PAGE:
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Breaking down the ‘divide’ between research and teaching

screen-shot-2016-09-14-at-14-39-03As higher education in England is poised for the largest transformation in recent decades, University Alliance and the Higher Education Academy (HEA) have collaborated to help institutions to demonstrate and further improve the quality of teaching and ensure students flourish within their institutions.

The new Teaching Excellence Framework (TEF) is intended to provide a mechanism to measure and reward excellent teaching.   While this may take many different forms, one area where universities may be able to seek commendation is research-informed teaching.

A joint workshop organised by University Alliance and the HEA will today explore what research-informed teaching looks like across different disciplines and how it benefits students and universities, as well as employers and the wider community.

The interactive event ‘What is research-led teaching – and why is it important?’, featuring high-profile speakers, in Church House Conference Centre in Westminster, London today will showcase examples of best practice in research-led teaching and help the sector develop a better understanding of its extent and value.

Alongside the workshop, UA and the HEA are today publishing a collection of case studies highlighting examples of research-informed teaching from across Alliance universities, covering a broad range of existing practice.

Commenting, University Alliance Chief Executive, Maddalaine Ansell, said:

“Alliance universities have always recognised that excellent teaching goes hand in hand with excellent research.  A creative relationship between research and teaching enhances the student experience, improves student employability and enriches the research culture.

“Diversity is a strength of our higher education sector, and research-informed teaching can take many forms. The new Teaching Excellence Framework should recognise and reward those that are done well and have impact. We also call for the Office for Students to work with Research England to ensure both of these new bodies offer the right incentives for innovative approaches to teaching excellence.”

Stephanie Marshall, Higher Education Academy Chief Executive, said:

“The HEA champions and promotes excellent teaching whatever its form and globally research-informed teaching is increasingly a key topic of discussion.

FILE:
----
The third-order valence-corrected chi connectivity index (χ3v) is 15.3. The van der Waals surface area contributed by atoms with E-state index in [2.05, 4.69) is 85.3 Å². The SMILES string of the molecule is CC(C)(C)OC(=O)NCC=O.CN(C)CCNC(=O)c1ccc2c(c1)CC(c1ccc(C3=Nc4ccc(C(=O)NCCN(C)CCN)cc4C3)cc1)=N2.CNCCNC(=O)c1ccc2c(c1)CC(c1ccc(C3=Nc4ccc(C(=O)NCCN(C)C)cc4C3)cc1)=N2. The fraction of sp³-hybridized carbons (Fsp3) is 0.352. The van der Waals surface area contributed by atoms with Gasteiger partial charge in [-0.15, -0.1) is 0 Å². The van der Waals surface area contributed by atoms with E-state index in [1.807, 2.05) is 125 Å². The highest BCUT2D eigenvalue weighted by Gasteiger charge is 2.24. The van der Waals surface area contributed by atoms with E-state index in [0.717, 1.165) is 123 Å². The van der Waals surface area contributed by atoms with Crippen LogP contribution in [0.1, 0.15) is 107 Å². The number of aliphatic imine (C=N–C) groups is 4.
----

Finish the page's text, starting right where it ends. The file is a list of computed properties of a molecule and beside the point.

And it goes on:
“The supporting evidence in TEF submissions will be so important in providing evidence of excellent practice that can’t be captured in headline metrics alone.”

The workshop will be attended by senior practitioners at universities representing the diversity of the sector as well as key stakeholders. Speakers include:

  • Stephanie Marshall, Chief Executive, Higher Education Academy;
  • Iain Mansfield, Deputy Director, TEF and Quality, Department for Education;
  • Nick Hillman, Director of the Higher Education Policy Institute; and
  • Professor Sue Rigby, Deputy Vice-Chancellor (Student Development), University of Lincoln and co-convenor of the HEA’s national PVC Network which has provided a focal point for sector feedback on TEF proposals and informed the HEA’s own responses to Government TEF consultation. She has also been announced last week as a member of TEF Panel chaired by Professor Chris Husbands, Vice-Chancellor of Sheffield Hallam University.

ENDS

Notes to editors:

1. The case studies booklet, What does research-informed teaching look likecan be found here.

2. The Government consulted on proposals for the TEF to issue commendations to indicate excellence in a number of areas including excellence in research-led teaching. You can read more about these proposals here in the Teaching Excellence Framework Technical Consultation for Year Two, p33).

3. Read our blogpost on RIT here.

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